There are few things tougher than removing texture off walls, like removing a tattoo or peeling off a waxing strip. But, just like waxing, if you need your walls to be smooth, this is a necessary endeavor. Texture, once applied, is a near-permanent obstacle to your minimalist ambitions and renovating with it still intact means you can’t commit to the redesign.
Before you get onto the task of removal, protect everything else in its vicinity, either by covering it up or moving it away, including the floor because there will be a lot of residue from the scraping to clean off the floors.
This protection also includes your eyes, so a pair of safety goggles is most recommended. Wrap a napkin around your face and wear gloves and get onto the taxing task with your tools: a filled water spray bottle, a joint compound, lots of sandpaper and a knife, the wallboard one, not the one you find in your kitchen.
And oh yes, the most important item of them all: the floor scraper.
Little efforts lead to significant changes, and in this context testing on a small area first will help you gauge how much pressure you need to exert and at what angle for the scraper to efficiently remove the texture. Once your calculations are en pointe, venture into it unabated.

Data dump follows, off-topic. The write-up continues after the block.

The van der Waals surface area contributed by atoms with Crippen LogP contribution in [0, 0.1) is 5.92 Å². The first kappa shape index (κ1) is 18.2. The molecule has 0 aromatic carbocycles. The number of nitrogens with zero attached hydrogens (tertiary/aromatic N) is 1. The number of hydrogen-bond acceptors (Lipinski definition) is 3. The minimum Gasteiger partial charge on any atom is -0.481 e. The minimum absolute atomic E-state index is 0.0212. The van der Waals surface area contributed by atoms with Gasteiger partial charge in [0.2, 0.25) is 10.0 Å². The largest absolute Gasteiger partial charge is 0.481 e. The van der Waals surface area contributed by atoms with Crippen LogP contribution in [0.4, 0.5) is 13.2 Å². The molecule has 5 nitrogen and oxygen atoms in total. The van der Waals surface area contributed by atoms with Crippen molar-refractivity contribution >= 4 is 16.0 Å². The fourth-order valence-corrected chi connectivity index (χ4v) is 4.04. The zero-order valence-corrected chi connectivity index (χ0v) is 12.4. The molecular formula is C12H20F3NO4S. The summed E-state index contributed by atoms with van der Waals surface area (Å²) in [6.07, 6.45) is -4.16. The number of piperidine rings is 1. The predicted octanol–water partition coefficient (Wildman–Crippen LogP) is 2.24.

The way to do this is simple: spray once and let the wall soak the water before you start scraping at the angle that works. Once you’ve scraped away the texture, smoothen the surface with sandpaper.
Fast forward to many rigorous minutes of scraping and aching biceps, and you will have leached the texture off the entire wall. Take a break, catch some breath, and gulp down a glass of tang before you advance to the next task. And oh, do clean the wall with a soaking wet cloth so that no rogue elements are clinging on to the surface as a last ditch effort for your sore eyes.
Once its tidy, oil the wall with a primer and let it dry. The more wind, the better. After it has dried, take the wallboard knife and apply a thick layer of the compound, evenly spreading it by feathering the edges.
Heavy work. I know. Good news! You can take a day off! And no, it isn’t a consolation, rather a compulsion. It takes 24 hours for the coat to dry, no less even if you try. But, of course, you wouldn’t.
The Day After
Return the next day after your reprieve and sand away any remaining uneven patches and apply the compound once again. Another break for 24 hours and back to the same procedure, the last time of the loop. Use a vacuum to remove the dust and take one final 24-hour break before you apply the primer and start painting your wall the way you like it.
Quite the challenge? But the rewards after that are more than satisfactory and for little than half the cost of getting it done by a professional.
After that, apply an oil-based primer all over the wall. Let it dry completely and ventilate the area properly. Once that’s done as well, it’s time to apply the compound. Use a wallboard knife and apply a generous layer, feather the edges and maintain an even look throughout. Let the first coat dry for 24 hours.
Once again, sand down the uneven areas to get a smooth look. Then apply a second layer of joint compound the same way as you did the first time. Let it dry, sand again and vacuum the dust.
Images via diynetwork